Towering termite mounds reaching heavenwards from the savannah characterise many areas of Namibia. Adding to the visual impression created by the striking insect homes, giant mushrooms emerge from the base of the mounds during the rainy season. As the grass turns green and the clouds mass for summer downpours, the gargantuan fungi appear as if in celebration of the rains or as manna from the gods.

Omajova is the commonly-used Herero name for these termite hill mushrooms that are harvested by the locals, supplementing diets and incomes. The wild mushrooms which can weigh in at a kilogram apiece are heavyweight contenders in the fungal arena, far outweighing the supermarket variety. Although they have their own unique flavour, like their more conservative cousins they are best cooked in butter and salted.

Omajova mushrooms: a Namibian delicacy

Omajova mushrooms: a Namibian delicacy

The enormous mushrooms are cultivated by termites. At certain times of the year, usually after the first rains, reproductive alate (winged) termites emerge from the nest to start their own colonies. After a suitable nest-site is found by the male and female termite pair, they lose their wings, mate and start to lay eggs. Besides the royal pair, the termite colony will also comprise soldiers and many industrious workers. When the ‘flying ants’ emerge from the mounds en-masse, they are often collected by people in rural Africa, considered as a delectable food-source.

Omajova mushrooms sold on the roadside as a source of income. Photos: Gondwana Collection

Omajova mushrooms sold on the roadside as a source of income. Photos: Gondwana Collection

Termites build their termitaries from mud and saliva moulding ingenious ventilation shafts above their subterranean nests to maintain a constant temperature, mastering perfect environmentally-sound housing systems. The Macrotermes (fungus-cultivating termite) colonies have a symbiotic relationship with the fungus Termitomyces. The termites cultivate the fungi in a fungus garden, a collection of fungus combs made from chewed-up grass and wood collected by the termite foragers. The fungal spores germinate and grow, converting cellulose into simple sugars (and nitrogen), making it more readily digestible for the termites. Fresh material is added to the top of the fungus combs as the digested material is consumed. The symbiosis provides optimum conditions for both; a safe haven for the fungi and pre-digested food for the termites.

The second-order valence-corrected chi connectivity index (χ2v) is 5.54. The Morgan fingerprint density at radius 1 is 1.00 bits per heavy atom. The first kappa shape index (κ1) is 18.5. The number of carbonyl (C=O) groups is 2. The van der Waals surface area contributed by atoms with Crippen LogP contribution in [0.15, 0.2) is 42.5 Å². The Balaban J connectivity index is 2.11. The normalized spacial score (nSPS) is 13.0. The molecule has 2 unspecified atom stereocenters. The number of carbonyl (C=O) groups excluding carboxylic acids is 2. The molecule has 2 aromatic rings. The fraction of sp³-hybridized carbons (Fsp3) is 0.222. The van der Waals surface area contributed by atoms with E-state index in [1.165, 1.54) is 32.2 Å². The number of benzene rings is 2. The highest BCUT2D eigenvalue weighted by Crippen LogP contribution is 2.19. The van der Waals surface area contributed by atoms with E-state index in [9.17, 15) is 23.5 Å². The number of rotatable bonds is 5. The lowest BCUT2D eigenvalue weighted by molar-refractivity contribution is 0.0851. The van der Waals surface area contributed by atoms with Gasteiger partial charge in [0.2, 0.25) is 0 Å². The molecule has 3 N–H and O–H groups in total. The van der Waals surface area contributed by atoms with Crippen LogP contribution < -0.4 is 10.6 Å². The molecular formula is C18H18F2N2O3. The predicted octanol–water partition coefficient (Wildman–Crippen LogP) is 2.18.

Every year, after the onset of heavy rains usually in late January, February or March, the fungus comb sprouts a number of stems that penetrate the hard soil of the mound producing fruiting bodies, referred to as termite-hill mushrooms or Omajova, which erupt from the base of the castle of sand.

The small insects play an important part in the ecosystem by breaking up organic plant material and the interior of abandoned termite mounds provide subterranean homes for animals like snakes, mongoose, porcupine, aardvark and warthog. The mounds themselves make good observation points for a variety of animals to survey the surrounding countryside.

Ejova (Omajova) Termitomyces schimperi, issued in 1999, artist: Chris van Rooyen

Ejova (Omajova) Termitomyces schimperi, issued in 1999, artist: Chris van Rooyen

Like the Kalahari truffle and mopane worm, the Omajova is an intriguing Namibian delicacy. At the time of year when the sky is often dark with rainclouds, Omajova sellers display their wares alongside the road or hold them up like huge fungal flags to attract passing motorists. They can often be seen outside Wilhelmstal en-route to Karibib and on the road to Tsumeb. For the best purchase, the closed or young fungi have less chance of harbouring sand or insects although the open fan-like milky crown is an enticing bloom.

Whether eaten à la crème, fried with asparagus and cherry tomatoes, in an omelette, crumbed or wrapped in slivers of salmon, the mushrooms provide a tasty treat, courtesy of the African savannah, to be enjoyed in the bountiful season of summer.

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